And then stop for a moment and start wondering how important that bounce rate really is?
And then start freaking out again because you realize it means no one's sticking around on your site?
The bad news is that bounce rates do matter -- in some cases -- and high bounce rates can kill your site. The good news is that you can do quite a bit to improve those rates and give your site a shot of adrenaline in the process. You'll see how in just a moment.
First, though, let's look take a closer look at bounce rates and why (and when) they matter.
Understanding Bounce Rates
Bounce rate is the percentage of people that leave your website without visiting any pages other than the landing page. It does not measure the time spent on your website. So, if your homepage, for example, has a bounce rate of 67%, it means that 67 out of every 100 visitors leave your site without browsing further.
While in some cases, a high bounce rate is considered a bad thing, it's not always true. Wikipedia, for example, probably has some high bounce rates for certain pages because of the way they are laid out. If you want to find out where Donald Trump was born, Wikipedia provides all the information you need in the side bar.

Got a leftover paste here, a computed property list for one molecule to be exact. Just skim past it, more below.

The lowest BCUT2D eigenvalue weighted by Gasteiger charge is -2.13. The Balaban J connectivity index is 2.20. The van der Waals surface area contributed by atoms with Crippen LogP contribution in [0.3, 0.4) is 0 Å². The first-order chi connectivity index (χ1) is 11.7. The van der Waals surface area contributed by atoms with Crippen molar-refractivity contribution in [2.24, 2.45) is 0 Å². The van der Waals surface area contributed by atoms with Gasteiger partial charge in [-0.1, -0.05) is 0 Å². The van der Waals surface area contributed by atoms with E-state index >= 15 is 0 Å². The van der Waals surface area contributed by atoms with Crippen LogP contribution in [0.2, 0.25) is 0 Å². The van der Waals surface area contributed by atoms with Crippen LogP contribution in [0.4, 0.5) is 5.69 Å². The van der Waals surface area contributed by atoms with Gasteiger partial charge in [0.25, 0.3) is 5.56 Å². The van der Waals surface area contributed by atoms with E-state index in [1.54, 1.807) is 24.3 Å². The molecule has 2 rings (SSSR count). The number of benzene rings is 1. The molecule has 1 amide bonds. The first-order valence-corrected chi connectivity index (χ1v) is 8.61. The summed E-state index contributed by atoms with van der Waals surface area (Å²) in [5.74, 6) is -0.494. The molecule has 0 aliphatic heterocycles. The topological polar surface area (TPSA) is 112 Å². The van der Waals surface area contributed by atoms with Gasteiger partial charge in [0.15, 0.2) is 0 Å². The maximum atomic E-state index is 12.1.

Of course, some people spend time reading the content too, but many leave right after finding the answers they need. In this case, a high bounce rate can be a good thing because visitors are quickly finding what they need. And those visitors will come back regularly because their needs are being met effectively.
A high bounce rate isn't a problem if your site is set up with calls to action that lead visitors off your website, such as CTAs that:
• invite users to call a number
• lead users to make purchases off other sites
• sign up users to your list and lead to another site for confirmation.
On the other hand, if you want people to browse through to stick around, a high bounce rate indicates that something stinks in Denmark. It could mean the page:
• isn't relevant to the user's search query
• isn't user-friendly
• doesn't inspire confidence
• loads too slowly
• has poor quality content
• has an ineffective CTA.
Reducing Your Bounce Rates
Getting people to stick around on your website and read your content is essential if you want to inspire confidence and build a long-term, profitable relationship.
In most cases, it takes at least 7 interactions with your brand before a prospect will convert into a customer.